Drew Kordula just authored an excellent piece on the precedent the Ravens are setting with their treatment of legal transgressions this offseason. Therein, he opines that if a more productive or integral player gets in trouble with the law, it will be problematic for the Ravens’ new, seemingly zero-tolerance approach. I am equally hopeful as he that we aren’t confronted with that circumstance.
But I am more concerned with the underlying philosophy to which the Ravens have shifted.
Remember Bam Morris? I do, and I was only eleven when I first watched a crowd at Memorial Stadium erupt with his name, when he was toting the rock. Bam came to the Ravens after being cut by the Steelers for a guilty plea to felony possession of marijuana (a reported six pounds). Bam lasted in Baltimore for two years amid continuing substance abuse issues and suspensions (even reporting to prison for a violation of his plea deal).
And the narrative proceeds accordingly throughout the Ravens’ history.
Baltimore historically has been unafraid of players with questionable pasts, and has been willing to work through issues players confront while wearing the Purple and Black. There are certainly limits to the organization’s goodwill and patience, but compassion and redemption have been the Ravens’ calling card.
I can’t even count how many times I have heard the Wizard of Oz reference second chances. I think he is a masterful GM, but I sincerely believe that his greatest gift is not evaluating personnel, but engaging personnel. As a former player, his talents as a mentor and counselor set an institutional tone that helps elevate players to something greater than themselves when they don the Ravens’ uniform.
At this year’s State of the Ravens press conference the predictable sound bite about second chances was noticeably absent. It was, in fact, replaced by an explicit acknowledgement that the landscape of NFL discipline is changing.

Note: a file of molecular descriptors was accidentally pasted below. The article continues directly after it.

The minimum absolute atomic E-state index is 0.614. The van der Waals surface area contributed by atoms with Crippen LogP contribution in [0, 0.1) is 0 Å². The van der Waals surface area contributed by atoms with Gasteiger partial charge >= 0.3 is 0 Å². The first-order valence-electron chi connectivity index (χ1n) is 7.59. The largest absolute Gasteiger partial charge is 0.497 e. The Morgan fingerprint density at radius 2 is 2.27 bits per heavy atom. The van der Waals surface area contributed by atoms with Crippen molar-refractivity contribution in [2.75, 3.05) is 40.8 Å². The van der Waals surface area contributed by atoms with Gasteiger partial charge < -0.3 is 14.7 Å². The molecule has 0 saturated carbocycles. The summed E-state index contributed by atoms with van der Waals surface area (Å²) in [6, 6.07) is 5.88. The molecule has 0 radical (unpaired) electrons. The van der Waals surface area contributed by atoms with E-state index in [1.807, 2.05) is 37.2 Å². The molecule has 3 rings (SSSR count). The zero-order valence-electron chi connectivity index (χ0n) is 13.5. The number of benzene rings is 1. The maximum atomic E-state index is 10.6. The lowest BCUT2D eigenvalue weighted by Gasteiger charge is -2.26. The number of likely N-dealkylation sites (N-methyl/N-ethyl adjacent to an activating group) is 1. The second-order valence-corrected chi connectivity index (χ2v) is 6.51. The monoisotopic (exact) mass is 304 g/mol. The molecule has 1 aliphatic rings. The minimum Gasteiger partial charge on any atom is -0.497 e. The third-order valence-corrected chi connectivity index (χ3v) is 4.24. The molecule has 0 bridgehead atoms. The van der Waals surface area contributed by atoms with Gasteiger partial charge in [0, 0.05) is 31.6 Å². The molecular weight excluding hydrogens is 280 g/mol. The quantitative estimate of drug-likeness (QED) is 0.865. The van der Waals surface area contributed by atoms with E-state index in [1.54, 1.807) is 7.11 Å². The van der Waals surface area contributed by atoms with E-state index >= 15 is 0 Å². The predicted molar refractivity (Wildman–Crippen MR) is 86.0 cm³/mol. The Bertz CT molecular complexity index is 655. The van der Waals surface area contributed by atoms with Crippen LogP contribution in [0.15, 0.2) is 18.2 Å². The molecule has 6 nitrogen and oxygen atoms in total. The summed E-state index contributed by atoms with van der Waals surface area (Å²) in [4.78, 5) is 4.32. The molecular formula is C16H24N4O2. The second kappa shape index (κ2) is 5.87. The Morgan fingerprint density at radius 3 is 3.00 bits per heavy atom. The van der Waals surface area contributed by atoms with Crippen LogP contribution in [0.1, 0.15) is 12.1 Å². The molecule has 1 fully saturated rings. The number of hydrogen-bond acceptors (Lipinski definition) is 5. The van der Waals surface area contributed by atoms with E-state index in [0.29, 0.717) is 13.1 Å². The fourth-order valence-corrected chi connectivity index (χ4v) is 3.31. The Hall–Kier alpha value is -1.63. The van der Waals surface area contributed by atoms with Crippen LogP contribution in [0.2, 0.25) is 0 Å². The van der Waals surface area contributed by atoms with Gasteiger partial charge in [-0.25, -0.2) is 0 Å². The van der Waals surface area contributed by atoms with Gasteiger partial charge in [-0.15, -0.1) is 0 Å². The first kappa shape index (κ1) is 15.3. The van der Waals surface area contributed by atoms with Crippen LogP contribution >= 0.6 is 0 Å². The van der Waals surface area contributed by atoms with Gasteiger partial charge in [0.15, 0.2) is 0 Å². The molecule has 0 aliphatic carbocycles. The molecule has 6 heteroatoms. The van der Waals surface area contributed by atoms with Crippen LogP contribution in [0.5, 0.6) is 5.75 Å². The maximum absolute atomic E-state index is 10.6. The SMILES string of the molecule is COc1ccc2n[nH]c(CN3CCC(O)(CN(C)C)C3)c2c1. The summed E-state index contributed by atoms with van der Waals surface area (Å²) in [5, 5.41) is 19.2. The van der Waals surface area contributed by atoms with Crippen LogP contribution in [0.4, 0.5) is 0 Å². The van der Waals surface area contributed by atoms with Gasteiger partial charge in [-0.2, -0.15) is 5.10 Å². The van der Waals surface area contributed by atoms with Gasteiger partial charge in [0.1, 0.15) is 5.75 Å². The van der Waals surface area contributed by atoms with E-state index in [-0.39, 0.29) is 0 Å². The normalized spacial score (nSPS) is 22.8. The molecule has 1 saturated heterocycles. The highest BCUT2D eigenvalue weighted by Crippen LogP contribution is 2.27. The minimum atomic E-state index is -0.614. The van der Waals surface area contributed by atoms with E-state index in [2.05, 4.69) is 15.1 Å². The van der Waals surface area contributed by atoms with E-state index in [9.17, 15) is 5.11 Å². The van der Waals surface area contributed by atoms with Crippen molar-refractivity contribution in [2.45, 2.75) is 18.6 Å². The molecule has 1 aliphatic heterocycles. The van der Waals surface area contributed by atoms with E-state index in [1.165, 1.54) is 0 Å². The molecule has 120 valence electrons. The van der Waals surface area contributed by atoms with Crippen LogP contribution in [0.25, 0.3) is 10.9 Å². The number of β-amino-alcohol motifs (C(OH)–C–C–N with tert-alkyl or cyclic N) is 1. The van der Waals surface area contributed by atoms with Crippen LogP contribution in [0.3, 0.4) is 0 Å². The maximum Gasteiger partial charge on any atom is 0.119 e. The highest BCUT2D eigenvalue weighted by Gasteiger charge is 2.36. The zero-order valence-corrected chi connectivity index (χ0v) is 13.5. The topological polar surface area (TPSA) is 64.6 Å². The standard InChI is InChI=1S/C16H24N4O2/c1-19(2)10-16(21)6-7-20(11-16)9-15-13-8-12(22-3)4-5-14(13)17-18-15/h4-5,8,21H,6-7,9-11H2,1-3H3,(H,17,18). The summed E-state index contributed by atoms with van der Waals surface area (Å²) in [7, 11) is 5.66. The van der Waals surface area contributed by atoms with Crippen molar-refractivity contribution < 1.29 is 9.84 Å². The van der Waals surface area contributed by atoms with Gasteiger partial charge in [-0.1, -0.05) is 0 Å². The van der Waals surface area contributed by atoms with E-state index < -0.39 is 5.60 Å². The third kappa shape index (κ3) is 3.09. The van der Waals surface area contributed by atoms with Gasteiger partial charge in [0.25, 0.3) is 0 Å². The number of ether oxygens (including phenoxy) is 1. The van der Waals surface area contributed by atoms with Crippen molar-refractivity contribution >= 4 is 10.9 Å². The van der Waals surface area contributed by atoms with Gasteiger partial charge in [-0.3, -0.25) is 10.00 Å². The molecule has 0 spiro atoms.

But I’m concerned about just how willing the Ravens are to change with it.
Before cutting Ray Rice, the Ravens were unified behind the sentiment of hating the sin but loving the sinner. That was a difficult stance to take because it meant absorbing the criticism of both individuals and powerful organizations, and possibly even jeopardizing endorsement and other moneymaking opportunities. But it also represented a commitment to rehabilitate occasionally troubled young men, and to help them become better people in the context of being well-compensated athletes representing the city of Baltimore.
Mr. Bisciotti himself indicated that he hoped that the impact of the Rice incident-elevating the profile of domestic violence issues, and catalyzing money and education to eliminate it from society-would be the ultimate legacy of the scandal.
That’s important. That’s the Ravens Way. We do not expect perfection. We expect the common drive to be better on and off the field every day.
And it often works to the mutual benefit of the team and the city.
It is, on the one hand, why the Jimmy Smiths of the league can tumble down draft boards and then prove themselves to be capable, mature adults (with a periodic bump in the road, of course) as Baltimore Ravens. It is also why the Kendrick Lewises can reach out to the Michael Ohers and feel confident about the family atmosphere and supportive chemistry of the Ravens’ locker room.
That reputation is powerful, and it makes me feel proud whenever someone departs the organization with favorable things to report on his experience. It also gives me confidence that the Ravens can continue to implement their bargain-driven free agency model because athletes feel secure in the stability, honesty, and support the Ravens provide on top of the dollars and cents.
But that reputation is not just built on the backs of good people who work hard. It means having the courage to still show compassion when it is hard to do so. Let me be clear, I am not saying the Ravens should not have cut Ray Rice or Bernard Pierce or other players past, present, or future. I am saying they should continue to respond in the Ravens Way.
An arrested player remaining on the roster can tarnish the Ravens, no doubt. But compromising the institutional principle of redemption that has produced so many good Samaritans who love Baltimore while creating and maintaining momentum to attract more players, who will do the same, is far worse.